The New Testament is filled with stressed-out people undergoing various stressful situations. My favourite example is that of Jesus in distress. This verse opens with a very stressed-out Jesus, in fact, overwhelmed by stress. He requests his friends to accompany him:
“Sit here while I pray.”
Taking Peter, James and John along with him, he began to be deeply distressed and troubled .Mark 11:33:
“My soul is overwhelmed with sorrow to the point of death”, he confessed.
“Stay here and keep watch”, he pleaded.
This stress experience that completely overwhelmed Jesus happened in Gethsemane just before he was arrested. He needed to pray, so he took his closest friends, Peter, James and John along with him. He expressed his true feelings acknowledging his struggle to deal with the stress:
“My soul is overwhelmed with sorrow to the point of death”, “Stay here and keep watch”, he pleaded.
Going a little further, he fell to the ground and prayed. When people in distress fall down, overcome by emotions, we understand they are really struggling to cope. This verse reveals a few interesting points about Jesus:
1. Although he was God, he got really stressed and overwhelmed. 2. He was honest with himself and with others.
3. He needed support from his friends and he asked for this support
4. He prayed. He knew he needed a higher power; his father.
This is the model Jesus left us to follow. I’m so glad it was Jesus that went through this and not one of his disciples. This is because we can identify with him without feeling condemned or weak when going through stress or feel like giving up.
However, sometimes as Christians we can be too hard on ourselves or others in an attempt to advocate strength and reject weakness. As much as this is the target, we also need to know that in this life, we are prone to such difficult times and instead of denying reality or isolating ourselves, we should stay in the present, identify the stressors, be honest with people around us and with God in prayer. Sometimes, this is a skill to be learned and I’m aware it is easily said than done. In conclusion, the Bible encourages a collective approach. This involves not just the stressed individual but the Christian community around them. In fact, in true fellowship, people can connect with others through vulnerability and weakness.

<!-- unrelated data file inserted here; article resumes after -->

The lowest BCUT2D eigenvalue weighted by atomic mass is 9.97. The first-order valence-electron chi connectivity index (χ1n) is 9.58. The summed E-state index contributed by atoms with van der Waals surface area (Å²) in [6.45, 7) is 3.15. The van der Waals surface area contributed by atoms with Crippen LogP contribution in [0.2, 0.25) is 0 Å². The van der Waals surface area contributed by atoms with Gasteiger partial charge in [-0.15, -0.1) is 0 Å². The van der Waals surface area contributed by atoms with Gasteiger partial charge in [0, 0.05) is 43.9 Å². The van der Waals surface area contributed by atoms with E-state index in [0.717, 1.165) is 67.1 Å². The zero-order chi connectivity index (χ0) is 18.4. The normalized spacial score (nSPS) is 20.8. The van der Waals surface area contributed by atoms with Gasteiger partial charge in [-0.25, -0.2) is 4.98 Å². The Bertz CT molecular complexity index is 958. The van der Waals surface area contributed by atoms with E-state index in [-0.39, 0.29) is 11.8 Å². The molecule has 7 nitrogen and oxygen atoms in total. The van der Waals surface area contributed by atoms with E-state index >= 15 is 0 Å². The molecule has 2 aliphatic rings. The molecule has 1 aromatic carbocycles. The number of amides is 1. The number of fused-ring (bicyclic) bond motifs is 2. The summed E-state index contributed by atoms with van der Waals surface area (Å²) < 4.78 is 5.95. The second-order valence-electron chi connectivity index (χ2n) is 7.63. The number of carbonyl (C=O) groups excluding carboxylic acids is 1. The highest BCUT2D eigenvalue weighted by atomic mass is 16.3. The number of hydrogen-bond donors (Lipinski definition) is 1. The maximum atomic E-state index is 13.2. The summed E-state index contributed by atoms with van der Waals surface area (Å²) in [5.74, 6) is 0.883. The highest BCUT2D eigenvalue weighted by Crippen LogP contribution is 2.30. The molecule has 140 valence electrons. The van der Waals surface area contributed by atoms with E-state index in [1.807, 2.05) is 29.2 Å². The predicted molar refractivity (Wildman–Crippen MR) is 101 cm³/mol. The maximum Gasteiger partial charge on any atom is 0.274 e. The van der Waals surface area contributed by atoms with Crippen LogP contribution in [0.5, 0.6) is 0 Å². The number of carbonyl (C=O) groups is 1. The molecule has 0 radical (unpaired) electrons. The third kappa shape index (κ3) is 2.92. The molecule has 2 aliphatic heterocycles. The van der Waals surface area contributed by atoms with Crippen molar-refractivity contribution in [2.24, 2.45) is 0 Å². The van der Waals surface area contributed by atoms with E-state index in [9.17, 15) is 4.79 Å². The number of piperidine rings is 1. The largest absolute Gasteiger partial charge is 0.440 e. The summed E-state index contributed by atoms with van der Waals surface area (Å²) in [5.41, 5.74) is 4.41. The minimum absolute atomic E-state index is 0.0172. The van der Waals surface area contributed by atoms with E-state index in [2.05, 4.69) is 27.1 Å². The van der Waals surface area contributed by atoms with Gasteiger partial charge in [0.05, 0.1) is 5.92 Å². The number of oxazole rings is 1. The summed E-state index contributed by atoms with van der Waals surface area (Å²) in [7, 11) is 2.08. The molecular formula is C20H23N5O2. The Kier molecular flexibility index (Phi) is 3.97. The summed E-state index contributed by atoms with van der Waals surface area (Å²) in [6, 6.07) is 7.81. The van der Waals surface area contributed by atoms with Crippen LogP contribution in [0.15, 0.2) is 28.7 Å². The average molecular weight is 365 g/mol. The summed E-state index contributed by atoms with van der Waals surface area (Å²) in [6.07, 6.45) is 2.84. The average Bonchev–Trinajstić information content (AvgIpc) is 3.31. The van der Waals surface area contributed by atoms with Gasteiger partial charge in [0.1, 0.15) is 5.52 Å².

Likewise, the Old Testament is also full of stories of stress experiences. An example of one such story is that about angry, thirsty Israelites whom Moses was managing. Managing people has never been easy. It is recorded that they quarrelled with and grumbled against Moses wanting to stone him to give them water to drink. I can only envisage the stress and fear as a crowd of angry, thirsty men shouted at Moses who had no water in the desert to give. Remember, Moses never felt qualified for this role in the first place; it was God who insisted on him taking it. Therefore, their grumbling only justified Moses’ feelings of inadequacy and fear. But Moses had learnt the skill of dealing with intense stress probably from practice. ‘Even this will pass’, I imagine he was hopeful that God would come through again. He cried out to God asking him what to do! God heard him and instructed him, giving him a detailed plan of what and how to get water from a rock. Phew! Moses was glad when it was all over! The point here is that Moses, at a time of immense pressure and distress, called out to God for help. He knew who to call and had hope and confidence that He was well able to help him.
I know sometimes our lives can feel a bit like there is no break from stress, there is problem after problem and it is never-ending. Unfortunately, according to Jesus, stress is here to stay, as long as we are in this world and no one is immune. Nevertheless, we are not without hope. In John 16:33, Jesus promises peace and a cheerful ending, in spite of the stressors. For this reason, we can be intentional, cheer up, stay optimistic, be comforted and have peace while dealing with stress.
“These things I have spoken unto you, that in me ye might have peace. In the world you shall have tribulation, trials, sorrows, affliction, but be of good cheer; I have overcome the world”.